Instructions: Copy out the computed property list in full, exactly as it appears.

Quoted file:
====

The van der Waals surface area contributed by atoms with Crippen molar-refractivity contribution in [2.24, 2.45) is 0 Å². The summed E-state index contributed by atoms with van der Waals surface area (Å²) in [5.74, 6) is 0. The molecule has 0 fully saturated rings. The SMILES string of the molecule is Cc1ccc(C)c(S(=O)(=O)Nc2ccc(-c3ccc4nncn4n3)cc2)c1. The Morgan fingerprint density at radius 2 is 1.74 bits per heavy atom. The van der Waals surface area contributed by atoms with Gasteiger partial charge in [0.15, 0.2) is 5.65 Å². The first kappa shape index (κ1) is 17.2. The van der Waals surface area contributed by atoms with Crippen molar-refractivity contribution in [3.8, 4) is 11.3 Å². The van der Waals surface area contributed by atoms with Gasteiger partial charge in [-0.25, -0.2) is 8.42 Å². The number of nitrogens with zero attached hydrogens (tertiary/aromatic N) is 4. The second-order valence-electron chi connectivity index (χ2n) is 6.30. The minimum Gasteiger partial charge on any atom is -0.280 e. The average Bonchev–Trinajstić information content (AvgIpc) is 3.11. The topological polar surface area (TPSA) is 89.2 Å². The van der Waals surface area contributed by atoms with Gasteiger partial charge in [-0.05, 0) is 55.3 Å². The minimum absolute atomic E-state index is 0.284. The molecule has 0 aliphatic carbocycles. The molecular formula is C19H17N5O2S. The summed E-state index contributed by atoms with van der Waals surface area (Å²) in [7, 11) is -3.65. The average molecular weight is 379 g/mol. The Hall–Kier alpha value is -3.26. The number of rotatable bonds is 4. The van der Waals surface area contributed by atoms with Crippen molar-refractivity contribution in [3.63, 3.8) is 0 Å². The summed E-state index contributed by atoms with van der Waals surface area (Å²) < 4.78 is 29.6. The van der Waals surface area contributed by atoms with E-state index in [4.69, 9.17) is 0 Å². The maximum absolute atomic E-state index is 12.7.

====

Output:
The van der Waals surface area contributed by atoms with Crippen molar-refractivity contribution in [2.24, 2.45) is 0 Å². The summed E-state index contributed by atoms with van der Waals surface area (Å²) in [5.74, 6) is 0. The molecule has 0 fully saturated rings. The SMILES string of the molecule is Cc1ccc(C)c(S(=O)(=O)Nc2ccc(-c3ccc4nncn4n3)cc2)c1. The Morgan fingerprint density at radius 2 is 1.74 bits per heavy atom. The van der Waals surface area contributed by atoms with Gasteiger partial charge in [0.15, 0.2) is 5.65 Å². The first kappa shape index (κ1) is 17.2. The van der Waals surface area contributed by atoms with Crippen molar-refractivity contribution in [3.8, 4) is 11.3 Å². The van der Waals surface area contributed by atoms with Gasteiger partial charge in [-0.25, -0.2) is 8.42 Å². The number of nitrogens with zero attached hydrogens (tertiary/aromatic N) is 4. The second-order valence-electron chi connectivity index (χ2n) is 6.30. The minimum Gasteiger partial charge on any atom is -0.280 e. The average Bonchev–Trinajstić information content (AvgIpc) is 3.11. The topological polar surface area (TPSA) is 89.2 Å². The van der Waals surface area contributed by atoms with Gasteiger partial charge in [-0.05, 0) is 55.3 Å². The minimum absolute atomic E-state index is 0.284. The molecule has 0 aliphatic carbocycles. The molecular formula is C19H17N5O2S. The summed E-state index contributed by atoms with van der Waals surface area (Å²) in [7, 11) is -3.65. The average molecular weight is 379 g/mol. The Hall–Kier alpha value is -3.26. The number of rotatable bonds is 4. The van der Waals surface area contributed by atoms with Crippen molar-refractivity contribution in [3.63, 3.8) is 0 Å². The summed E-state index contributed by atoms with van der Waals surface area (Å²) < 4.78 is 29.6. The van der Waals surface area contributed by atoms with E-state index in [4.69, 9.17) is 0 Å². The maximum absolute atomic E-state index is 12.7.